Upstaging was found in 15 patients (15/163, 9.2%) (Table 3). Of those 15 patients, restaging surgery was performed in 10 patients, and one-step complete staging surgery was performed in 5 patients. According to the data for both restaging surgery and one-step complete staging surgery, among the 44 patients with apparent FIGO stage IA, no patient had upstaged to FIGO II–IVB according to the final surgical pathologic result.
Among the 119 patients with apparent FIGO stage non-IA, 15 patients (15/119, 12.6%) were upstaged to II–IVB based on pathologic findings. As is shown in Table 4. in the univariate analysis, upstaging to FIGO stage II–IV was significantly associated with a history of ovarian mucinous tumor (P=0.033) and bilateral ovary involvement (P=0.005). In the multivariate analysis, both a history of ovarian mucinous tumor (OR=4.745, 95% CI= 1.132–19.886, P=0.033) and bilateral ovary involvement (OR=9.739, 95% CI= 2.016–47.056, P=0.005) remained independent risk factors for upstaging to FIGO stage II–IVB.
In this study, 9.2% of patients, apparently (clinically) thought to have stage I disease, upstaged to II–IV based on pathologic findings of surgical staging. Among the patients with apparent (clinical) FIGO stage IA and non-IA, the percentages were 0.0% and 12.6%, respectively.
As is shown in supplementary table 2, in previous studies, the percentage ranged from 12.8% to 31.8% [3, 5,6,7]. The percentage in our study is relatively lower than that in previous studies. The reason may be that, in our study, all the included patients had mucinous ovarian carcinoma, whereas the included patients in previous studies had ovarian epithelial carcinoma, with the majority having serous carcinoma. As mentioned before, patients with high-grade serous tumors were more frequently upstaged than those with other histological subtypes .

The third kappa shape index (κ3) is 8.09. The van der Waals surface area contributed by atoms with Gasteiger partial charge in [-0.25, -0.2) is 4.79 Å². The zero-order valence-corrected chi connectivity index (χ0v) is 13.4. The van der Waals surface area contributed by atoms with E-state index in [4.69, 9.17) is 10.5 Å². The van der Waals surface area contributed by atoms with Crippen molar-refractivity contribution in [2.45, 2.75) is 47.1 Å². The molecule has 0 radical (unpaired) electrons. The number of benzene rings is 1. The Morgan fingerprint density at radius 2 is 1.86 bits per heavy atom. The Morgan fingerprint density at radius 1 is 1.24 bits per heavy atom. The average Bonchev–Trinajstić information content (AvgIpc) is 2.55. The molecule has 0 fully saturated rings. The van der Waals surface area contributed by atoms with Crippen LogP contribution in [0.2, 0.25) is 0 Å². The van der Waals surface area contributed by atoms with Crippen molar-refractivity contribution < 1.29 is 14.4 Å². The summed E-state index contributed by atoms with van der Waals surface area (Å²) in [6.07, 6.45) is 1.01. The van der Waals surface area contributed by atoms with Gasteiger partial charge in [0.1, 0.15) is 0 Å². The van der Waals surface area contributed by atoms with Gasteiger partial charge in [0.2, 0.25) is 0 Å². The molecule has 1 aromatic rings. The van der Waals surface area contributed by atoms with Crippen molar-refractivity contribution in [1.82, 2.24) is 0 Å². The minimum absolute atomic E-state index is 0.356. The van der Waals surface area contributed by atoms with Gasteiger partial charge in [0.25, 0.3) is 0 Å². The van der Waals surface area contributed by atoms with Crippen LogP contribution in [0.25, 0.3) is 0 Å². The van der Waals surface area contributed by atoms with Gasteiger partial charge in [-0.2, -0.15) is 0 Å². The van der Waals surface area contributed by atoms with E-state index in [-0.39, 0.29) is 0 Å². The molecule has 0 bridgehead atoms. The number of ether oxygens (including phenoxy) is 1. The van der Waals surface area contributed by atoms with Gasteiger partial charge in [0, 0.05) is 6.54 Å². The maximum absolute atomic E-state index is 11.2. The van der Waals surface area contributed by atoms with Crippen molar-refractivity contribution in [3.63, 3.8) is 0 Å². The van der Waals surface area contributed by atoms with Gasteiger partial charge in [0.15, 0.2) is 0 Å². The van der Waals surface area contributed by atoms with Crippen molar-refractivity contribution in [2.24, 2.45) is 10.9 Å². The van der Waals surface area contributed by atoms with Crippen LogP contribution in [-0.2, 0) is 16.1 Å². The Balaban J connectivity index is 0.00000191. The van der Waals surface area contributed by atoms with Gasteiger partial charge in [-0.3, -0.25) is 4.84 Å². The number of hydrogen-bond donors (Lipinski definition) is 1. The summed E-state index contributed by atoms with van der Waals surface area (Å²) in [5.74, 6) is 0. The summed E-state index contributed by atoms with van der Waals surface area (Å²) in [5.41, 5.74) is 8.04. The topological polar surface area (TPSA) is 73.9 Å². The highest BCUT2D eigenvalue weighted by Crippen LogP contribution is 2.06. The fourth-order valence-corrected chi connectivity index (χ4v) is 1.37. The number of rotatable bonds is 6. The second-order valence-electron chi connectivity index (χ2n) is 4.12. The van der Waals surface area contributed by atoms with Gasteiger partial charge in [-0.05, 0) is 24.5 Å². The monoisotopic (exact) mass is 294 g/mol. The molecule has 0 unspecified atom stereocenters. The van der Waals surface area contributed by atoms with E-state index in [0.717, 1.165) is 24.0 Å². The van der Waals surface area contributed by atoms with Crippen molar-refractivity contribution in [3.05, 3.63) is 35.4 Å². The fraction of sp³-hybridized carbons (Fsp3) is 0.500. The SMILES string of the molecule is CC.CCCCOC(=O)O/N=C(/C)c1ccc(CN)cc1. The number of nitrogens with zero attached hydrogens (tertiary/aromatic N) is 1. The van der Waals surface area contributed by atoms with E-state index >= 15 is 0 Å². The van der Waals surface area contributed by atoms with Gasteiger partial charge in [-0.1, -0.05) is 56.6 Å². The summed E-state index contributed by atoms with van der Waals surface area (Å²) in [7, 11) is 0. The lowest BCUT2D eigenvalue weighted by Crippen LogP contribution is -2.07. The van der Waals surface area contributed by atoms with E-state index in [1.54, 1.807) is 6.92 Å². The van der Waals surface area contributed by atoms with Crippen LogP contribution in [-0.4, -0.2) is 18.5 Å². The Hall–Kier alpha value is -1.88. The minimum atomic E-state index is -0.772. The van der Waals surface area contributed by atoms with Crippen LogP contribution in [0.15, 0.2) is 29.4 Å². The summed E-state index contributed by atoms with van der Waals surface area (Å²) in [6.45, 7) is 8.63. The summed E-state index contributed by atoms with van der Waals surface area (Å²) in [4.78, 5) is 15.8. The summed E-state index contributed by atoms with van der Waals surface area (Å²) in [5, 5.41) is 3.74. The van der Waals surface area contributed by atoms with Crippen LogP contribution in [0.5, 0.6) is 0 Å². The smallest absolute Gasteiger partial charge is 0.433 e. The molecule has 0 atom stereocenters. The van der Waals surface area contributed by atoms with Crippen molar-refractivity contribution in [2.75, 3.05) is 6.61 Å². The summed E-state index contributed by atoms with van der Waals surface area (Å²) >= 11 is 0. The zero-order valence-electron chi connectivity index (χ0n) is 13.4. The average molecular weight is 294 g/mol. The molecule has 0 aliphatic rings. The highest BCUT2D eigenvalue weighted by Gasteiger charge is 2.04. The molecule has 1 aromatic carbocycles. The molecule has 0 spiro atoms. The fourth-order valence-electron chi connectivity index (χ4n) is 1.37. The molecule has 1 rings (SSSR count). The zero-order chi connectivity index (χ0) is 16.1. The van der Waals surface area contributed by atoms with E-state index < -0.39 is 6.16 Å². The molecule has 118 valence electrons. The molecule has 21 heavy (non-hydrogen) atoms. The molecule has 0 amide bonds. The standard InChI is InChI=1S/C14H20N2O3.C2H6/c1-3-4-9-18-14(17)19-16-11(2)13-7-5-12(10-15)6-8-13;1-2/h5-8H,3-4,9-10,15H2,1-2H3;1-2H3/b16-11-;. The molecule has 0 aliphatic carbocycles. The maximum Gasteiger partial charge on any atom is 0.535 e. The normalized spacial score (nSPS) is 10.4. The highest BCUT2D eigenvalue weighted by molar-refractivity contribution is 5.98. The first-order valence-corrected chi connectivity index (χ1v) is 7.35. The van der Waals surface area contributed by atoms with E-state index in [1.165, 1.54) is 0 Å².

Interestingly, in our study, we found that, for apparent FIGO stage IA patients, no patient with initial incomplete staging surgery, was found to have residual tumor confirmed by the final pathological results of restaging surgery, and no patient with restaging or one-step surgical staging surgery, was found to have been upstage to FIGO stage II–IVB based on the final pathologic result. To some extent, consistent with a previous study, Peiretti M, et al found that surgical restaging seems to result in the upstaging of a considerable number of ovarian granulosa cell tumors, mainly in the initial stage IC group of patients .
As we all know, exploring the possible risk factors for residual tumors during the initial incomplete staging surgery is of significance to clinical decision-making.
Unlike clear-cell and endometrioid carcinomas, which are frequently associated with marked adhesion to the surrounding tissues due to endometriosis, mucinous carcinoma may be a possible candidate for cystectomy . However, in our study, after the multivariate analysis, we found that preservation of the tumor-involved ovary, cystectomy, was related to the residual tumor. The reason why cystectomy was related to the residual tumor may be obvious, as it could be explained by the hypothesis that preservation of the tumor-involved ovary may carry a risk of harboring residual tumor within the remaining ovarian tissue. This hypothesis is supported by a large retrospective study . In the above-mentioned study, the patients with cystectomy more frequently showed ovarian relapse than the patients with oophorectomy . Although oophorectomy is considered as an appropriate operation, cystectomy may be an unavoidable option when it is the only surgical procedure available to preserve fertility . In this situation, special care such as rigorous follow-up should be practiced for those patients with ovarian cystectomy.
A few studies have investigated the possible risk factors for up-staging for epithelial ovarian carcinoma . To the best of our knowledge, this is the first study to explore the possible risk factors for up-staging, especially for mucinous ovarian carcinoma, which may have greater significance. Interestingly, in our study, we found that the presence of bilateral mucinous carcinomas was an independent risk factor for up-staging to FIGO stage II–IVB.